Amos has been leading the team responsible for Wärtsilä’s online communication channels and communications development for 6 years, during which the manufacturing corporation has become first an advanced technology company, and currently ongoing digital transformation to a true service company. During his career he has seen the rise of social media, not transforming business as much as many consultants predicted, but instead shaking the political landscape around the world in an unprecedented scale. The next paradigm shift is unclear, it might be AR, VR, AI, blockchain or something else, and very few will be able to predict the eventual impact of the shift, but Amos for sure will try. During the past years Amos has also been active in Finnish politics and a CEO of two software startups, one of which is still alive and kicking.
What’s been the key to the digital transformation at Wartsila?
Enough top management commitment in terms of budget, internal resources and will. I believe that digital transformation cannot happen piecemeal, the old culture will eat any small incremental change for breakfast.
How have you won over your leadership team?
Charlie Sheen had one view to winning, I have a different one. There is no such thing as a victory, only progress. Victory means that you stop running, and that’s when you lose.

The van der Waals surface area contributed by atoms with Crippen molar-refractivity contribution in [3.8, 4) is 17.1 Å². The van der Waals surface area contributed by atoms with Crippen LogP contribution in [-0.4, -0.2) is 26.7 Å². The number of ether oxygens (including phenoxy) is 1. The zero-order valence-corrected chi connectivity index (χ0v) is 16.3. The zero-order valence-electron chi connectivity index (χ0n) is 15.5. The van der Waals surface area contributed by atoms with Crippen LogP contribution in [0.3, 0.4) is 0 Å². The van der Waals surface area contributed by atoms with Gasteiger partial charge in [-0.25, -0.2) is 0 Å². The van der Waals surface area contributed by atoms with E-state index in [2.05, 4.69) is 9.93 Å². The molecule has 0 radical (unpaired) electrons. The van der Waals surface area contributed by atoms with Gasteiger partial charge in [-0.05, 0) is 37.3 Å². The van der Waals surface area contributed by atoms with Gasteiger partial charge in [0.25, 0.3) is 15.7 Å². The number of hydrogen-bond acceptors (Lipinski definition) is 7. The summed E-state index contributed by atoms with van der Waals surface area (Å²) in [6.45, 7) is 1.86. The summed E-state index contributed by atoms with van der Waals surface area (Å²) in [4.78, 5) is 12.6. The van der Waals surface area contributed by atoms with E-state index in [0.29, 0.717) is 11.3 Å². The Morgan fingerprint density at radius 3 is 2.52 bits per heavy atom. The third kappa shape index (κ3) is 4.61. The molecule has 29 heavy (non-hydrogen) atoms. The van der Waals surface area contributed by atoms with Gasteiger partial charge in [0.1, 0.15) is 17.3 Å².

What’s the next challenge in this transformation?
The culture change is the most difficult one – when the company has existed for more than 180 years, and its roots are deep in the manufacturing and process industry, breaking the traditional mindset about what is value creation is difficult.
You mention killing email on your LinkedIn profile; do you think we will ever see the end of email?
For sure – we have seen it happen already in regards to emailing among friends; nowadays we use better (in terms of productivity) protocols such as Facebook and Whatsapp. When Microsoft figures out how to combine task and calendar management with a context-aware communication flow, we will see the death of email in business context as well. In practice, Microsoft could already change the underlying protocol of Outlook and it would do the trick, but for some reason they haven’t figured it out yet.
You spent a year as an Exchange Student at the University of Hong Kong; what was that like?
Half a year actually, it taught me that each society has its strengths and weaknesses, and that most of their inhabitants are oblivious to the weaknesses of their societies. Finland needs to reform survive in the modern world, but it is incapable to do so, as many generations don’t see a need to change, as they are well off.
Finally, who in the world do you most admire?
The comedian Andy Kaufman, you have to admire his capability to think outside the box.